7.1.4 Allows them to raise the price.
7.2.3 Allows customers to cancel charge free within the contract term if certain conditions are met. If they (T-Mob) no longer operate. OR If 7.1.4 Is of material detriment to the customer OR The rise is above RPI

Note their use of the word OR. I’d argue that any price rise is to the material detriment of the customer. So which they are using to claim customers inability to cancel due the rise being not more than RPI becomes irrelevant. It’s OR, not AND.

Dave says:
3 April 2012

Oh. And another thing. For customers with discounts, the rise is far more than the 3.7%, as T-Mob are applying the %age to their own internal non-discounted contract rate, not what the customer is actually paying.
Don’t think this would be illegal, but it’s certainly immoral, and also a sure fire method of taking any trust between T-Mob and the customer, & ripping it’s head off.

Andrew says:
4 April 2012

I feel completely let down by Ofcom and Tmobile – I have agreed to pay a fixed price for a fixed term not the be haggled along the way by whatever company next takes the reigns and over spends, failing to meet their price models or understanding their own business. Everyone knows Orange is just a cash cow for france telecom and has been for years pity that now extends to Tmobile imho.

Ofcom is hopeless, they are supposed to represent consumers enforcing a supplier to honour a term price of a contract is a *very* basic thing. I phoned Tmobile and explained my point only to be continually reminded of t&c which I have not signed but agreed to by taking a contract. My point was I don’t care – I agreed to a pay tmobile a fixed amount for a fixed term, anything that changes to that arrangement is a breach in contract and any trust of that company I had no matter what they say or how they phrase it (Ofcom get your act together).

Such changes should be limited to outside contract terms. If they can’t predict or budget accordingly then they should not have contract terms and just do pay as you go ….

To be honest I would have stayed if they just had said they would raise the cost if I take up another contract term but doing things this way and bending the law at every point to meet their own needs is just dishonest and just a waste of time.

Downhill from now I feel now that Orange / France Telecom owns Tmobile.

Dave says:
4 April 2012

That’s really what grates. The dishonesty. Dishonest in as much as a contract for a mobile for 24 months etc is now longer a contract in their view, except inasmuchas they expect the customer to continue to honour it, and dishonest with the their methodology of applying the increase and claiming it’s limited to RPI.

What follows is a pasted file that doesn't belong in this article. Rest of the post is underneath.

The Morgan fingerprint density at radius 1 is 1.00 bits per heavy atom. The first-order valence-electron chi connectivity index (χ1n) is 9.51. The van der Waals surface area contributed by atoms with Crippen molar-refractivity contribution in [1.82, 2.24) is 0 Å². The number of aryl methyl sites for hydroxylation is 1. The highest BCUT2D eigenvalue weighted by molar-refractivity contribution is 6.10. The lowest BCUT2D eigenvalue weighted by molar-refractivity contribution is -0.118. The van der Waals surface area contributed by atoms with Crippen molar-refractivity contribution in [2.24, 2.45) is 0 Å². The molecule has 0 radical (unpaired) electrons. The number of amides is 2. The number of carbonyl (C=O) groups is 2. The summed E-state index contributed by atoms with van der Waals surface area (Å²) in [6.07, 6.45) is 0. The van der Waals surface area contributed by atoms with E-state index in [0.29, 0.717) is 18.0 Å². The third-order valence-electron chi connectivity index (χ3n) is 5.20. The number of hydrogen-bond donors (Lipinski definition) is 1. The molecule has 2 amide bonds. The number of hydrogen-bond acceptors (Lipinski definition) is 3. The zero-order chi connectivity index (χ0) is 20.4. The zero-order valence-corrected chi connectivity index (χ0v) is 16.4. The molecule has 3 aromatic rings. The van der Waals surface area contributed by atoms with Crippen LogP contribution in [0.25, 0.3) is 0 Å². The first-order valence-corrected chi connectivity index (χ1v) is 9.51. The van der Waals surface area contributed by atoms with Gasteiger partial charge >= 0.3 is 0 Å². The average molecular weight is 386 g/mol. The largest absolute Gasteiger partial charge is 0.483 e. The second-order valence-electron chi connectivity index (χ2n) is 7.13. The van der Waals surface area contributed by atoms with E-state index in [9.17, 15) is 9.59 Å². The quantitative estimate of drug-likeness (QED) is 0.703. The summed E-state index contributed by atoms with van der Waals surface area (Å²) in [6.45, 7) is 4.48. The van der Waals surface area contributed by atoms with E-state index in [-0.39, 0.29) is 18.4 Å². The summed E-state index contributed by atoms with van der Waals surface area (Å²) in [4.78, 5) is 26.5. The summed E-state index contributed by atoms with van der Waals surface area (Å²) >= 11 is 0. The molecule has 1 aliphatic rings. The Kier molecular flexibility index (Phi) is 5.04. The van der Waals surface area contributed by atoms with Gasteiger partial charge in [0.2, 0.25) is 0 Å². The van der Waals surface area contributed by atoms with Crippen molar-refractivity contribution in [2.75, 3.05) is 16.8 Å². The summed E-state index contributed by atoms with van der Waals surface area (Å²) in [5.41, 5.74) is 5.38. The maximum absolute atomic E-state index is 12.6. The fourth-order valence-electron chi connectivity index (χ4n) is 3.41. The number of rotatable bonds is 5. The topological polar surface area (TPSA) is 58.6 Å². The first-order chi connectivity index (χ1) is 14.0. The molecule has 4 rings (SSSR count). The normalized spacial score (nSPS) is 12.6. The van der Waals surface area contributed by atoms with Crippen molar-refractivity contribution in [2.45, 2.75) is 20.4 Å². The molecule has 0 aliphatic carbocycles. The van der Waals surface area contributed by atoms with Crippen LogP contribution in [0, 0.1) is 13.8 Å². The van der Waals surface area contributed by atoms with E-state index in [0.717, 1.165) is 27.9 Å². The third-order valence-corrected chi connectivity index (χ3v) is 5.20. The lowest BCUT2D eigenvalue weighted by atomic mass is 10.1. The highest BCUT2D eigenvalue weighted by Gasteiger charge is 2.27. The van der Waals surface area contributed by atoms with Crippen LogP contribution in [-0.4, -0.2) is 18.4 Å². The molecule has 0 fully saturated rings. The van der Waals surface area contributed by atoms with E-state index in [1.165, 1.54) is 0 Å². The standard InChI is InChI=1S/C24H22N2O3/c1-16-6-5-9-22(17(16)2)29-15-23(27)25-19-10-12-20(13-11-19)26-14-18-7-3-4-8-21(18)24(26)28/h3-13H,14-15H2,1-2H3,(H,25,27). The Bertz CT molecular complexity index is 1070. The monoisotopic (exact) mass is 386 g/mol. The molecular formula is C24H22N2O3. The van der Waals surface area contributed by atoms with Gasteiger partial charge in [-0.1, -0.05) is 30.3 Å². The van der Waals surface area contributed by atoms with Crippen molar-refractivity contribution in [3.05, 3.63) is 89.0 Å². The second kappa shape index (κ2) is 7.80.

If they had simply limited rises to new or renewing contracts, fair enough, nobody anywhere would have an issue.

And I agree, Ofcom are hopeless.

Liz says:
4 April 2012

Let’s all write to watchdog about this.

Pete Brady says:
5 April 2012

The price they quote is for the plan you are in without discount so therefore if paying less than the default plan the rise should be less. This is what I was told when I rang them earlier. The rise is immoral however I don’t think breaks t and c s I’m afraid. Ofcom are a joke, I brought a case against 3 mobile on a serious breach of my terms and Ofcom were totally inept at dealing with it. I’m not overly concerned about this rise but I will be remembering it when my contract ends.

weni says:
5 April 2012

Would I be right in assuming that as my pay has been frozen, my job benefits increased in cost and decreased in usefulness, and every outging I have has increased that this increase is a material detriment.
Sure a pound doesnt sound much until you add it to all the other outgoings, sadly we have no one to pass the buck to.

michelle cardno says:
5 April 2012

complain here it takes a minute, although they dont help individual customers they do collect the complaints and investigate if they get enough..

Denise says:
6 April 2012

I will definately be leaving T Mobile, I was mis-sold my contract, no one told me they were able to raise prices when they wanted!!

tony TNT Montana says:
6 April 2012